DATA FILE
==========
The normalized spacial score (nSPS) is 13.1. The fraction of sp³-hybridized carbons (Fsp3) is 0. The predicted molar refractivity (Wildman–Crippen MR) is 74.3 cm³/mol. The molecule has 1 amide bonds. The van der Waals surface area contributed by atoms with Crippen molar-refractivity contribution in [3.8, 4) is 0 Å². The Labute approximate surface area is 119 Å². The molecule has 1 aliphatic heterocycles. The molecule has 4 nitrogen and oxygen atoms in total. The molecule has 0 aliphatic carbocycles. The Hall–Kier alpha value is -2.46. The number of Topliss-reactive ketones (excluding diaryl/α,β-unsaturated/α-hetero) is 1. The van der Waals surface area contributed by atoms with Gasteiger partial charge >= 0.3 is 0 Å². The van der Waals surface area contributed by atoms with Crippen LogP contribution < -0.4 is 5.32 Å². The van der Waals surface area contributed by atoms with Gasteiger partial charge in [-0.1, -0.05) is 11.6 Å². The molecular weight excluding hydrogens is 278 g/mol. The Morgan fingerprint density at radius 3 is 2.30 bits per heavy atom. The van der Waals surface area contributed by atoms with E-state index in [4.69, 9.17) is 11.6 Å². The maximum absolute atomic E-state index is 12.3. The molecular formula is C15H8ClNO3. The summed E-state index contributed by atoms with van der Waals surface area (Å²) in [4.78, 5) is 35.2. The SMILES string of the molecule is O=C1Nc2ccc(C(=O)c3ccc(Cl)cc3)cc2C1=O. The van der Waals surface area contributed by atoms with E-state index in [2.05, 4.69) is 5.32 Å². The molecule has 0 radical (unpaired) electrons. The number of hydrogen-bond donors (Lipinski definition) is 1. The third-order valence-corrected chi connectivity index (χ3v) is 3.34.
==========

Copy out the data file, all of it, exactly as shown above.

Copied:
The normalized spacial score (nSPS) is 13.1. The fraction of sp³-hybridized carbons (Fsp3) is 0. The predicted molar refractivity (Wildman–Crippen MR) is 74.3 cm³/mol. The molecule has 1 amide bonds. The van der Waals surface area contributed by atoms with Crippen molar-refractivity contribution in [3.8, 4) is 0 Å². The Labute approximate surface area is 119 Å². The molecule has 1 aliphatic heterocycles. The molecule has 4 nitrogen and oxygen atoms in total. The molecule has 0 aliphatic carbocycles. The Hall–Kier alpha value is -2.46. The number of Topliss-reactive ketones (excluding diaryl/α,β-unsaturated/α-hetero) is 1. The van der Waals surface area contributed by atoms with Gasteiger partial charge >= 0.3 is 0 Å². The van der Waals surface area contributed by atoms with Crippen LogP contribution < -0.4 is 5.32 Å². The van der Waals surface area contributed by atoms with Gasteiger partial charge in [-0.1, -0.05) is 11.6 Å². The molecular weight excluding hydrogens is 278 g/mol. The Morgan fingerprint density at radius 3 is 2.30 bits per heavy atom. The van der Waals surface area contributed by atoms with E-state index in [4.69, 9.17) is 11.6 Å². The maximum absolute atomic E-state index is 12.3. The molecular formula is C15H8ClNO3. The summed E-state index contributed by atoms with van der Waals surface area (Å²) in [4.78, 5) is 35.2. The SMILES string of the molecule is O=C1Nc2ccc(C(=O)c3ccc(Cl)cc3)cc2C1=O. The van der Waals surface area contributed by atoms with E-state index in [2.05, 4.69) is 5.32 Å². The molecule has 0 radical (unpaired) electrons. The number of hydrogen-bond donors (Lipinski definition) is 1. The third-order valence-corrected chi connectivity index (χ3v) is 3.34.